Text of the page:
by Loreena Thiessen
Christmas is coming! Are you getting excited?
What if Christmas were cancelled? What would you do?
When Jesus was born only a few people knew who he was. The shepherds knew because the angels told them. The wise men knew because they studied the stars and a new star had appeared. This meant a new king had been born. King Herod knew that if Jesus was a king he was in trouble. He felt threatened that Jesus would take his place. King Herod was so afraid he decided to kill all baby boys just to be sure Jesus would not grow up and would not become king.
But Jesus escaped. Mary and Joseph bundled him up and left Bethlehem. They went to live in Nazareth where no one recognized him. Jesus was safe for now.
Jesus was not ordinary. When he grew up he taught the people about God and that he was God’s Son. He healed the sick and raised them up to live again. People followed him because he gave them hope. When the synagogue leaders saw how popular he was they were very angry. They accused him of blasphemy, lying about being the Son of God, and they killed him. It was a dangerous time for his followers and many went into hiding.
For 300 years the Roman government punished the Christians for not worshipping the Roman gods. One was Sol, the sun god.
In AD 0312, after Jesus was born, Constantine 1 became the new emperor. He worshipped Sol, the sun god, too. One day he was on his way to fight a new battle. On the way God showed him a vision. When Constantine looked up at the sun he saw the shape of a cross over the sun, and the words, “with this sign you will conquer.” He won the battle. Constantine immediately turned to the true God and became a follower of Jesus, and he changed the laws. Christians were no longer punished for believing only the one true God. The Christian church grew and for the first time Christmas Day became a holy day, a holiday, and was celebrated with family and friends. Together they shared feasts and gave gifts to each other.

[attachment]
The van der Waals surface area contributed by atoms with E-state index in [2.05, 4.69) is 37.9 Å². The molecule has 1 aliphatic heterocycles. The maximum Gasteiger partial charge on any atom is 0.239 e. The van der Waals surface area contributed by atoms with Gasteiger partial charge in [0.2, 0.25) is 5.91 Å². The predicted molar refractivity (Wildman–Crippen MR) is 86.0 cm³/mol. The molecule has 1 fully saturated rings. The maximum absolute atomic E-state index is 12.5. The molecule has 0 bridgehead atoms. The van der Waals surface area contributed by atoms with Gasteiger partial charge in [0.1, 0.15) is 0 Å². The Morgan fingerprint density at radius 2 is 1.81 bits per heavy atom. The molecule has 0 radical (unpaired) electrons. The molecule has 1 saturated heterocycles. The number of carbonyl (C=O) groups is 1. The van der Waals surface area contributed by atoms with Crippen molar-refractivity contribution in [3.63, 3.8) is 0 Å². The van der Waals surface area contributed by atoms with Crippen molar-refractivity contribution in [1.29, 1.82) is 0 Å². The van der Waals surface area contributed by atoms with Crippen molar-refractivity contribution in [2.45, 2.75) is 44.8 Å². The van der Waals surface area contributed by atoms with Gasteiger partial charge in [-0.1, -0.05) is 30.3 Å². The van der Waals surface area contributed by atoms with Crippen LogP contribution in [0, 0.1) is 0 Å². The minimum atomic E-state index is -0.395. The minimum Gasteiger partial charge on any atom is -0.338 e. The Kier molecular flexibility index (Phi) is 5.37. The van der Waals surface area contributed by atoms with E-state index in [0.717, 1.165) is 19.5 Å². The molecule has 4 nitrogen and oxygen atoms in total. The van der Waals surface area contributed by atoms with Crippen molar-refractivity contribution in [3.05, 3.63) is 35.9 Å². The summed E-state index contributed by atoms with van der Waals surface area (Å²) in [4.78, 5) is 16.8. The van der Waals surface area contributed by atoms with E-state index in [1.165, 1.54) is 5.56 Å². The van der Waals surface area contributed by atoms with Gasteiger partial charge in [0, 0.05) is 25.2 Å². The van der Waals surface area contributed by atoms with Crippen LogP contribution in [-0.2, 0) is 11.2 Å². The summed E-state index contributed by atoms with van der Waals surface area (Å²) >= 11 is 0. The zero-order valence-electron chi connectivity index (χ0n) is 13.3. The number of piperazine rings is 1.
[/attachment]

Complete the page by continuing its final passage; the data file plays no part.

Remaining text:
For several hundreds of years the celebration of Christmas spread from country to country. Celebrations lasted for 12 days from December 25 to January 6. It was a time of feasting and happiness. People decorated their homes with evergreen branches and sang carols. Christmas Day became the most important day of the year.
After a time, in the 1600s, the Puritans, a strict group in the church and in the government, believed the people were celebrating too much. And so they cancelled Christmas. Now celebrating was against the law.
Many years passed. In 1843 a man called Charles Dickens wrote the play, A Christmas Carol. The play tells the story of families celebrating Christmas together, taking care of each other and sharing with others. It is a story of joy and happiness. The play was an instant success. Everyone loved it. Once again the people began to celebrate Christmas.
Today we have the whole story. We celebrate the miracle of Jesus’ birth. We know he is the promised Messiah. We know that he died and rose again. We know that he will return for us. “I will come again,” he promised, “and will take you to myself, that where I am you may be also.” This is why we celebrate Christmas.
Read Luke 2: 1 – 14, and John 14:1 – 6.
Activity: Make a mason jar table centre.
Need: 1 small mason jar, I pint size
3 or 4 pieces evergreen branches, each 8 cm long
½ cupful of fresh, or frozen cranberries
1 piece of raffia ribbon or jute string, 60 cm long
1 floating tea light
enough water to fill the jar
Do: tie the string around the neck of the jar
Place greenery inside the jar
Add the cranberries
Fill the jar with water to about 2 cm from the top
Place the floating tea light on the water
Use the mason jar candle as a center piece or give as a gift